I am half a century old. That fact is strange to me. I don’t feel that old, but yet my body often tells me I have reached that mile marker and much more. Reflecting back, I consider the question: what have I done in my fifty years? As if life is all about what a person accomplishes. But isn’t it more than that?
Growing up a farmer’s daughter makes me think of the analogy of planting seeds, tending the fruit of one’s labor, and harvesting the produce. What seeds have I planted in these five decades? I’d like to think I have sprinkled grace, kindness, encouragement, faith, and love in the soil of other’s lives. I wish to leave a harvest of good things behind me when I’m gone. Even if I pass out of memory in the future generations, I hope I will live on because those seeds will continue to grow and bloom in the lives of others far past my lifetime. Those things never have an expiration date. I take comfort in that—leaving something good in the trail of my brief, vaporous existence on this Earth.
Two tintype pictures rest on my bookshelves of people no one in my husband’s family remembers anymore. It saddens me to know these lives have been forgotten. Who were they? What was their story? I guess I’ll never know, but I like to believe the seeds they have sown in their lifetime pass on in a perennial cycle. As I hope mine will.
However, the idea of only leaving good things in our wake is fantasy. We also influence those who come after us with our failings. Our sins. But God. Because of His working in my life I can, hopefully, transfer more good than not, for He is goodness itself, and His Spirit is in me. None of us have any goodness apart from Him. And if we believe we do and reflect that goodness, it’s only because we are made in His image. I pray that my shortcomings will not take root in the lives of those to come. I hold to the promise that God will bless my children and their children for many generations because I’ve chosen to honor and love Him.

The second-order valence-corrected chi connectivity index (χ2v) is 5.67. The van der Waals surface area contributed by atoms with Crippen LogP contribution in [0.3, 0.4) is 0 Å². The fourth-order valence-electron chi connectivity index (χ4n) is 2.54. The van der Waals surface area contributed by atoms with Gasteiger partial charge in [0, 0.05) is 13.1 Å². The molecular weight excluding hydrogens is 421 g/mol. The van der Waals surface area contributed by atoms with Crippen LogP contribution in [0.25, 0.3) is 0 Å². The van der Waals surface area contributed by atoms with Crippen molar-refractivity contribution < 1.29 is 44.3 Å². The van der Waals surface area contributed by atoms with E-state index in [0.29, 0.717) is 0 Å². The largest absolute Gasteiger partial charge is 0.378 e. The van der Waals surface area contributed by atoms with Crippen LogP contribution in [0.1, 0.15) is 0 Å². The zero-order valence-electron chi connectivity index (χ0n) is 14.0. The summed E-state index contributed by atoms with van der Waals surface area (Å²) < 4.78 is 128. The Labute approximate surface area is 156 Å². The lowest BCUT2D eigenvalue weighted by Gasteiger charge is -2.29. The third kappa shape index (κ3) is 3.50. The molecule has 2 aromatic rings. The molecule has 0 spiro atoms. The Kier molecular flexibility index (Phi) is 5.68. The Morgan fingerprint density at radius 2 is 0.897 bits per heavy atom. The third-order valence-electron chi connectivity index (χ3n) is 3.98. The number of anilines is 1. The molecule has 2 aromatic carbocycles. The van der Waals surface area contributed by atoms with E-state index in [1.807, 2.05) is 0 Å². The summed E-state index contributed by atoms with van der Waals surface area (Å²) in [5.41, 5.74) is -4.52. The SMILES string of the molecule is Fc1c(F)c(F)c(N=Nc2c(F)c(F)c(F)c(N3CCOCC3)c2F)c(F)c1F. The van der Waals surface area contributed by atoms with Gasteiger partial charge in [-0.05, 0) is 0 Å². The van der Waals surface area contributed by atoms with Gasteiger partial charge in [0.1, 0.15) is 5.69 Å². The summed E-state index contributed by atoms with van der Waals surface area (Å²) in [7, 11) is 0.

Still, with my declining health, the direction of my life often appears to me like a downward spiral staircase, rather than an upward one, in which I gradually lose everything, but I know that’s not true. It’s a lie. I will never lose His love or the things He has grown in my life. You might ask—how can I believe in God’s goodness and love in a life lived with the debilitating disease of MS? Because I have faith that He can bring purpose and meaning to what I cannot.
In my ponderings this month, I’ve come to the conclusion that this life is not about our monetary or personal achievements but about the way our lives have touched others and about our relationship with God. When we die I believe the only things we can take with us are hope, faith and love, and really the only lasting things we can leave behind.
Here’s to fifty years, to what we leave behind, and bravely trusting God for the future.